check if {p(1), p(2), ..., p(i), p(i+1)+n1, p(i+2)+n2, ..., p(L-1)+n.., p(L) + (diff - n1 - n2 - ... - n..) } is a valid sequence
}
}
}

Last edited: Dec 29, 2007
15. Dec 30, 2007

### ktoz

Thanks CompuChip

I'm having a little trouble following all the loop nesting so I think I'll try to rewrite it using recursive functions to eliminate some of that.

After studying the problem some more, I think the counts might be calculable using a normal distribution.

The partition with the smallest maximum for any number v can be found by solving v = w(w + 1) / 2 for w which I packaged up into the following C function.

Code (Text):

int pmax(int inNum)
{
int width = (pow(8 * inNum + 1, .5) - 1) / 2;

return (width * (width + 1) / 2 == inNum) ? width : ++ width ;
}

The partition with the largest maximum will be the number itself so the partition "families" (ie: all possible max values for a given number v) will lie in the range v - pmax(v). The mid point of this range ( (v - pmax(v)) / 2 ) has the highest number of partitions with the same max value.

I plotted out the distinct partitions for a few numbers and they definitely follow a distribution curve of some sort. I don't really understand the formula for distribution curves so don't know if there's enough info with the min, max, mid and number of steps to enable calculating the count for specified widths and max value.

Are the above-mentioned variables enough to generate a distribution curve? If so, how? And c an the curve be used to calculate the number of partitions with a specific max value?

Last edited: Dec 30, 2007
16. Dec 30, 2007

### CompuChip

Don't know if it will help you at all, but I found this article just now. Probably nothing, but maybe you will find an idea there.

17. Dec 30, 2007

### ktoz

Further plugging revealed that the minimum distinct partition of number n with width w can often be expressed as the partition of a smaller number m whose values are shifted by s

For example: The smallest partition of 37 with width 6 = the smallest partition of 25 with width 6 where each value is shifted by 2. Using the C shift operator, it can be expressed like this:

pmin(37, 6) = pmin(25, 6) << 2 = 1 + 2 + 4 + 5 + 6 + 7 << 2 = 3 + 4 + 6 + 7 + 8 + 9 = 37
pmin(42, 6) = pmin(24, 6) << 3 = 1 + 2 + 3 + 5 + 6 + 7 << 3 = 4 + 5 + 6 + 8 + 9 + 10 = 42

pmin(23, 4) = pmin(11, 4) << 3 = 1 + 2 + 3 + 5 << 3 = 4 + 5 + 6 + 8 = 23
pmin(32, 4) = pmin(12, 4) << 5 = 1 + 2 + 4 + 5 << 5 = 6 + 7 + 9 + 10 = 32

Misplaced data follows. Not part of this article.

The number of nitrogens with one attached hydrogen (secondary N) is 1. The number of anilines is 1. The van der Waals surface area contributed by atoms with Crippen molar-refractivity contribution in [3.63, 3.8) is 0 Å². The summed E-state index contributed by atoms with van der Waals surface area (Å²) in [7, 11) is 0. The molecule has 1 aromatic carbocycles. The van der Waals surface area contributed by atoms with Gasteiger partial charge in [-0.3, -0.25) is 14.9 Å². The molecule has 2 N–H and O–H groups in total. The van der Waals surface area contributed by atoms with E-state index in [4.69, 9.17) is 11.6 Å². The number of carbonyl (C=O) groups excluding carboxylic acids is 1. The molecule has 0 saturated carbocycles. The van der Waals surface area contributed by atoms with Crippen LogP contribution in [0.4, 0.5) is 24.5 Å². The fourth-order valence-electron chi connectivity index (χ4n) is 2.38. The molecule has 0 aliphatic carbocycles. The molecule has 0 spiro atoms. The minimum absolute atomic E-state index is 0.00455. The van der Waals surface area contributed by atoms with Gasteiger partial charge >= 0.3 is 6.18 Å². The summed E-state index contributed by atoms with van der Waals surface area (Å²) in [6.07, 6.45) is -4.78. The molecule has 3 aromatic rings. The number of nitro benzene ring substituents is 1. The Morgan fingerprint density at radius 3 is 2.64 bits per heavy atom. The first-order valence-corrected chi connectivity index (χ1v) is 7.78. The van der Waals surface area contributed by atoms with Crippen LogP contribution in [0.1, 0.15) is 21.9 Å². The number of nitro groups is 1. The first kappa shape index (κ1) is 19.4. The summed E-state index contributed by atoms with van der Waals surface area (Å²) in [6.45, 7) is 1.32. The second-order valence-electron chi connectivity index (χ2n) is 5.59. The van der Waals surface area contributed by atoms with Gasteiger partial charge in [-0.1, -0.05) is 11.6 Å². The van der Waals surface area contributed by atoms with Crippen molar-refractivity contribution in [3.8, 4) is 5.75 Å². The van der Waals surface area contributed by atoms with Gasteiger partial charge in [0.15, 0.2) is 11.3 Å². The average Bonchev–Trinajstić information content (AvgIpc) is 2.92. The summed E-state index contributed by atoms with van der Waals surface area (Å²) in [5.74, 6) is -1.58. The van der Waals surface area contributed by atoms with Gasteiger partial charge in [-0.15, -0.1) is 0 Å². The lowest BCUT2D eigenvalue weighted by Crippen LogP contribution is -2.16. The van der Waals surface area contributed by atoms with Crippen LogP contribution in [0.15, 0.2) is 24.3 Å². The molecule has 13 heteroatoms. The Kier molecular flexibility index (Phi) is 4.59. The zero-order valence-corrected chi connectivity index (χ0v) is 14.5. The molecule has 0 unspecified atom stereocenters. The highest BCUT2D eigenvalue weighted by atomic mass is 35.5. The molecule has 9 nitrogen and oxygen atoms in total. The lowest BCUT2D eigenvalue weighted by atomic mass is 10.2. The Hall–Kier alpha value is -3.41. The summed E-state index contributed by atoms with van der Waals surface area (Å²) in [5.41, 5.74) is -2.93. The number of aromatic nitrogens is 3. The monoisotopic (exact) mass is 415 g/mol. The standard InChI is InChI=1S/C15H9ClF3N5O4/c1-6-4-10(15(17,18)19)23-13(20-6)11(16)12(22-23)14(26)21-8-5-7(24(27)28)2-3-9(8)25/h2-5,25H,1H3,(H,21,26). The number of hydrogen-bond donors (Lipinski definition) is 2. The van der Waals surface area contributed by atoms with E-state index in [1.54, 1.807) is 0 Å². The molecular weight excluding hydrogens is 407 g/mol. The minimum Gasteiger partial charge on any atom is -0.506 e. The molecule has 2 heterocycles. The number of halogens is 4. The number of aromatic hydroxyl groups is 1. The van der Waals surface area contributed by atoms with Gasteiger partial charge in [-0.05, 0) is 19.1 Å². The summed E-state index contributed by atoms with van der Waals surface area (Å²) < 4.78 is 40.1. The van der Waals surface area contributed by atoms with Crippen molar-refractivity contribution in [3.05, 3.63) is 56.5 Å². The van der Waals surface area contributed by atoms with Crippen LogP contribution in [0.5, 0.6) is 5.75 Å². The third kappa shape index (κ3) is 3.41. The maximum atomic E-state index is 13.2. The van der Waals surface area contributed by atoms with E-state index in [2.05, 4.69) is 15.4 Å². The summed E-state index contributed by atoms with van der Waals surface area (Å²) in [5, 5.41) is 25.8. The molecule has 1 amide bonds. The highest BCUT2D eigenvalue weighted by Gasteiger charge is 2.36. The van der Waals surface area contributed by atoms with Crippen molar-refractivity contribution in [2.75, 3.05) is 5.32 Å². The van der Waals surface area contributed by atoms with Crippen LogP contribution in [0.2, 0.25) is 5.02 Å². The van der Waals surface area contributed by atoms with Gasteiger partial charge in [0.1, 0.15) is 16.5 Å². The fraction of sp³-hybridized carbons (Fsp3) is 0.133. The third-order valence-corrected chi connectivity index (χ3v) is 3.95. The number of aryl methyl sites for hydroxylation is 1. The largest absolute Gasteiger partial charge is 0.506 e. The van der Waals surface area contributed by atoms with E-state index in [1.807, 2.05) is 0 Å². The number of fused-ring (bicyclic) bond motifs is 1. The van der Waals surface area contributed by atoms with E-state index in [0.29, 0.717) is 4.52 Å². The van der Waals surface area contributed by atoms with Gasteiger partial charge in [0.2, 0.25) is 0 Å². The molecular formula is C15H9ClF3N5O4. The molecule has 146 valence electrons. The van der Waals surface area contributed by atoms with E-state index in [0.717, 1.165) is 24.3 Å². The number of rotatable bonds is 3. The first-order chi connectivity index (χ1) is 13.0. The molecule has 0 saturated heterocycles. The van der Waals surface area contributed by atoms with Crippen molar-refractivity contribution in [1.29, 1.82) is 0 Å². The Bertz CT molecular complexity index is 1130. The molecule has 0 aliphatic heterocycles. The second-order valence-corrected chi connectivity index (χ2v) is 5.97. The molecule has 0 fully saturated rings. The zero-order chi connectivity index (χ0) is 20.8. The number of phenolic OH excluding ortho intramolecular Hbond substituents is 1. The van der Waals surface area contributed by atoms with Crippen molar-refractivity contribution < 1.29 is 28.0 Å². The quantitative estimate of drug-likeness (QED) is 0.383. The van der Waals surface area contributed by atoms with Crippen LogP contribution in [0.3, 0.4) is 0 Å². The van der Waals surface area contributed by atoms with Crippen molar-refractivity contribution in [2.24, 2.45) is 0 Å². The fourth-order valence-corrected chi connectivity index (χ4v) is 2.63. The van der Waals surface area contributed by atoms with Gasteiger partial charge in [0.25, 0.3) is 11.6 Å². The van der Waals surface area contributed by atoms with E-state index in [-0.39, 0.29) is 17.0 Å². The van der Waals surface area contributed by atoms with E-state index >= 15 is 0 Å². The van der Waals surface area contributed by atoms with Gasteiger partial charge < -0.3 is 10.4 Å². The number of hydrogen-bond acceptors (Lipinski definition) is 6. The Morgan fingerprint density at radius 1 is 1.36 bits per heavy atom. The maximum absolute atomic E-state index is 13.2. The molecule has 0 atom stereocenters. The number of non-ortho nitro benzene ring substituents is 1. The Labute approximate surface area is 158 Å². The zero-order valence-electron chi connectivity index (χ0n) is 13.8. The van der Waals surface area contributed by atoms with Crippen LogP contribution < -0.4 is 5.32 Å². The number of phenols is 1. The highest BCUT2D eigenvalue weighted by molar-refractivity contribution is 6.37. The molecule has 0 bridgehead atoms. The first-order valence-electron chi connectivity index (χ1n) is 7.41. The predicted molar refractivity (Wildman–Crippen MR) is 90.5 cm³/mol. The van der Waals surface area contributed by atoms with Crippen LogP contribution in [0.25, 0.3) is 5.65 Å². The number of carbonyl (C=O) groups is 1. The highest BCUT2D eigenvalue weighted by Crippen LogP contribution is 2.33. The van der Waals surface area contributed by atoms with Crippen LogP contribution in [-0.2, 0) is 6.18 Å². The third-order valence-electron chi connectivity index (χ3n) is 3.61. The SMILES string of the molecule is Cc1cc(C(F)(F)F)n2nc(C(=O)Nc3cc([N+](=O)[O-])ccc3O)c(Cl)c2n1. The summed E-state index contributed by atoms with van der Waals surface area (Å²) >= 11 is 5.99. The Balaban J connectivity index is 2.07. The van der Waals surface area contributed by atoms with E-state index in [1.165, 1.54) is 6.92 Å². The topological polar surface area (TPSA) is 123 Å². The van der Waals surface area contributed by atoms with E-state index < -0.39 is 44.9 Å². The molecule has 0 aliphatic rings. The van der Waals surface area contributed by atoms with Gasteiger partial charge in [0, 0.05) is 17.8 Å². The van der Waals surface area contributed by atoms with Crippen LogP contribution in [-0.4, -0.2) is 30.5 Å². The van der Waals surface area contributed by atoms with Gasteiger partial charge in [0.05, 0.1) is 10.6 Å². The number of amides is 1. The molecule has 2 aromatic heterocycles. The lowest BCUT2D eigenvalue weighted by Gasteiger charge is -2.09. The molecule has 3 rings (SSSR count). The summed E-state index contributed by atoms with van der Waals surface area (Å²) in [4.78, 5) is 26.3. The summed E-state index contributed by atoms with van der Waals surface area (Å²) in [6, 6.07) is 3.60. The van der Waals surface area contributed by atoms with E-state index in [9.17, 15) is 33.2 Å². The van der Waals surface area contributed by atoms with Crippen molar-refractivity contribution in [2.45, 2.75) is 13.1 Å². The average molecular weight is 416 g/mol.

pmin(13, 3) = pmin(7, 3) << 2 = 1 + 2 + 4 << 2 = 3 + 4 + 6 = 13
pmin(29, 3) = pmin(8, 3) << 7 = 1 + 3 + 4 << 7 = 8 + 10 + 11 = 29

etc...

The minimum and maximum distinct partitions for a given number and width can be generated with these functions

Code (Text):

int* pmin(int inNum, int inWidth)
{
int wsum        = psum(inWidth),
*result     = NULL;

// make sure number can support partitions of inWidth
if (wsum <= inNum)
{
// allocate result
result      = malloc(inWidth * sizeof(int));
if (result != NULL)
{
int dif = psum(inWidth + 1) - (inNum - wsum) % inWidth - wsum,
shift   = (inNum - wsum) / inWidth,
*s  = result,
*e  = s + inWidth,
i   = 1;

// fill in partition values
while (s < e)
{
if (i != dif)
{
*(s++)  = i + shift;
}

i++;
}
}
}

return result;
}

int* pmax(int inNum, int inWidth)
{
int wsum    = psum(inWidth),
*result = NULL;

// make sure number can support partitions of inWidth
if (wsum <= inNum)
{
// allocate result
result      = malloc(inWidth * sizeof(int));
if (result != NULL)
{
int max = inNum - psum(inWidth - 1),
w   = 1,
*s  = result;

// set the low values
while (w < inWidth)
{
*(s++)  = w++;
}

// set the max value
*s  = max;
}
}

return result;
}

inline
int psum(int inNum)
{
return inNum * (inNum + 1) / 2;
}

This shifting trick brings up the possibly interesting/useful point that, for any choice of width, w, there are exactly w distinct "families" of partitions. That is, all partitions of width w are in some way expressible as a shift and increment of the base partitions for w.

Now, on to the pinc (partition increment) functions...

Last edited: Dec 30, 2007
18. May 1, 2009

### alphachapmtl

If you want to count the partitions of 25 with 5 terms where each term is unique and the largest term is 8,
then you need to count the partitions of (25-8)=17 with (5-1)=4 terms where each term is unique and smaller than 8.
(that's not a final answer but it could help)